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Curbed Cup Final Four: (2) Koreatown vs. (11) Burbank

Which neighborhood should advance? Vote now!

An aerial view of the Wiltern in Koreatown.
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The Curbed Cup, our annual award for the neighborhood of the year, is kicking off with 16 neighborhoods vying for the prestigious (fake) trophy. We’ll reveal each of the neighborhoods this week, and polls will be open for 24 hours so you can cast your vote as to which ones should advance. Let the eliminations commence!


Koreatown

If we had one word to sum up Koreatown, it might be “overwhelming.” The busy neighborhood has so much to see and do, it can be hard to decide where to start.

A trip to the spa? A bit of bulgogi? Dumplings? Soondae? Maybe you’d prefer to catch a show at the Wiltern? Or drive golf balls into a big net right off Wilshire Boulevard?

Koreatown packs a lot into a relatively small area, and now developers are trying to pack dozens of new projects into that same space. Among the highlights: a condo and hotel projectnext to the historic Wilshire Galleria, a museum(with housing attached) dedicated to Korean American culture and history, and a massive mixed-use project partly developed by the county.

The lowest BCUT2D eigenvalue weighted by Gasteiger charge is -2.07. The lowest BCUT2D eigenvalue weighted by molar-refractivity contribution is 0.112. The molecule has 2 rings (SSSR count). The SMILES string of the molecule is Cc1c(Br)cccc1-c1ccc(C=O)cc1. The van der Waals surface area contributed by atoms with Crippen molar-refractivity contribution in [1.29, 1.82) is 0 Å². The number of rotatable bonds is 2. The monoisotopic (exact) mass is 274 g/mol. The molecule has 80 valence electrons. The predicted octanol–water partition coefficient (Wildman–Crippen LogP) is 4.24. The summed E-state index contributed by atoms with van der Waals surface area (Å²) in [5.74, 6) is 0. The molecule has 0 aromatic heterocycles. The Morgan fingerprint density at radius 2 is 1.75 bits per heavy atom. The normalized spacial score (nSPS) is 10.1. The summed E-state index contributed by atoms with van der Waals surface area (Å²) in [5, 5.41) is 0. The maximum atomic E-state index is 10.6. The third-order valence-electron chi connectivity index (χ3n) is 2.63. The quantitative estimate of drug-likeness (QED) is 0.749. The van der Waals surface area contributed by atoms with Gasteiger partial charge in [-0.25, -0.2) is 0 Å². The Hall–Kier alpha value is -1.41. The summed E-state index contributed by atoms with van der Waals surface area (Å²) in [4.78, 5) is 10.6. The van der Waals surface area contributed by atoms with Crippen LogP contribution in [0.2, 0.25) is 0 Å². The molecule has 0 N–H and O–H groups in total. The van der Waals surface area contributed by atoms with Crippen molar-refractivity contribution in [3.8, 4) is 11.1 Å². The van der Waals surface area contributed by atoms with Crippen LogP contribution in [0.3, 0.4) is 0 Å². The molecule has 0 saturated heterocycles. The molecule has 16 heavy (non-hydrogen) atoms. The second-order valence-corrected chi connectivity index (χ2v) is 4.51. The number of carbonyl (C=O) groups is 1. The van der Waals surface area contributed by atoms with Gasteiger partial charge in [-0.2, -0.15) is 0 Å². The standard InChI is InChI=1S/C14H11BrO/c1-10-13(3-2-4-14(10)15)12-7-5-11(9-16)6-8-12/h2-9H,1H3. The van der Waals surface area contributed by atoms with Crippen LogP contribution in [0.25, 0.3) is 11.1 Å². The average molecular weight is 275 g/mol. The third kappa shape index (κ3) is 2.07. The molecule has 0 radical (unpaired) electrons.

The walkable neighborhood is already home to three subway stations and iconic Los Angeles landmarks like the Bullocks Wilshire Building, the soaring Wilshire Boulevard Temple, and, of course, Jerry Seinfeld’s apartment building.

Burbank

If your first instinct is to cast aside Burbank because of its chain stores and sizzling summertime temperatures, it’s time to reconsider. The city has a lot going for it—darling vintage shops in Magnolia Park, a laid back airport, and cute homes.

There are other reasons why the city landed in this year’s Curbed Cup competition. This summer, Curbed’s urbanism editor, Alissa Walker, proclaimed that Burbank was leading the Valley’s urban transformation. She laid out a pretty convincing case.

The city is planning to convert its former Ikea site into a walkable community with 765 housing units, it’s making the Burbank’s Town Center much more walkable, it’s expanding its network of bike lanes, and it’s “pushing to replace its aging airport terminal with an integrated air-rail station filled with cutting-edge sustainability features.”